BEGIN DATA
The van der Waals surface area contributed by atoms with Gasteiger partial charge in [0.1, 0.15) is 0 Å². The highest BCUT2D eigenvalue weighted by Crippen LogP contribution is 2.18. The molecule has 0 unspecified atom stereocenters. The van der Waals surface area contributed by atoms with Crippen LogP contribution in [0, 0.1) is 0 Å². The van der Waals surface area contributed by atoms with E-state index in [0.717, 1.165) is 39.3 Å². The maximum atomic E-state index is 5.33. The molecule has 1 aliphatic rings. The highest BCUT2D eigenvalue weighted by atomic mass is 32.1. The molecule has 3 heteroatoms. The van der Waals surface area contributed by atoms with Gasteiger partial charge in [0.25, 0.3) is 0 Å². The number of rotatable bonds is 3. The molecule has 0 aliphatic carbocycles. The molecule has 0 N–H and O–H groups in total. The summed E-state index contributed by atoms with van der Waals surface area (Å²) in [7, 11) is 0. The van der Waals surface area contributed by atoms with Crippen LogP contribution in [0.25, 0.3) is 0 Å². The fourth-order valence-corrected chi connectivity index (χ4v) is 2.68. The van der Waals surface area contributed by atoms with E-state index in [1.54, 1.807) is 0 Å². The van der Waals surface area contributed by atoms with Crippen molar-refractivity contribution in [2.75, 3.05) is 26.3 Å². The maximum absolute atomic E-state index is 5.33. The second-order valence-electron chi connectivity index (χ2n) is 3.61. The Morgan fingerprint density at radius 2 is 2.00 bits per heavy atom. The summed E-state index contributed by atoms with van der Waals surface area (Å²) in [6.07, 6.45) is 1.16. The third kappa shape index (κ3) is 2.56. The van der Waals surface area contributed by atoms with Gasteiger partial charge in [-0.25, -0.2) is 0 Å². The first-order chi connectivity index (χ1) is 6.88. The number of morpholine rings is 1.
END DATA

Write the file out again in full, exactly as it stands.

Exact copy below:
The van der Waals surface area contributed by atoms with Gasteiger partial charge in [0.1, 0.15) is 0 Å². The highest BCUT2D eigenvalue weighted by Crippen LogP contribution is 2.18. The molecule has 0 unspecified atom stereocenters. The van der Waals surface area contributed by atoms with Crippen LogP contribution in [0, 0.1) is 0 Å². The van der Waals surface area contributed by atoms with E-state index in [0.717, 1.165) is 39.3 Å². The maximum atomic E-state index is 5.33. The molecule has 1 aliphatic rings. The highest BCUT2D eigenvalue weighted by atomic mass is 32.1. The molecule has 3 heteroatoms. The van der Waals surface area contributed by atoms with Gasteiger partial charge in [0.25, 0.3) is 0 Å². The number of rotatable bonds is 3. The molecule has 0 aliphatic carbocycles. The molecule has 0 N–H and O–H groups in total. The summed E-state index contributed by atoms with van der Waals surface area (Å²) in [7, 11) is 0. The van der Waals surface area contributed by atoms with Crippen LogP contribution in [0.25, 0.3) is 0 Å². The fourth-order valence-corrected chi connectivity index (χ4v) is 2.68. The van der Waals surface area contributed by atoms with E-state index in [1.54, 1.807) is 0 Å². The van der Waals surface area contributed by atoms with Crippen molar-refractivity contribution in [2.75, 3.05) is 26.3 Å². The maximum absolute atomic E-state index is 5.33. The second-order valence-electron chi connectivity index (χ2n) is 3.61. The Morgan fingerprint density at radius 2 is 2.00 bits per heavy atom. The summed E-state index contributed by atoms with van der Waals surface area (Å²) in [6.07, 6.45) is 1.16. The third kappa shape index (κ3) is 2.56. The van der Waals surface area contributed by atoms with Gasteiger partial charge in [-0.25, -0.2) is 0 Å². The first-order chi connectivity index (χ1) is 6.88. The number of morpholine rings is 1.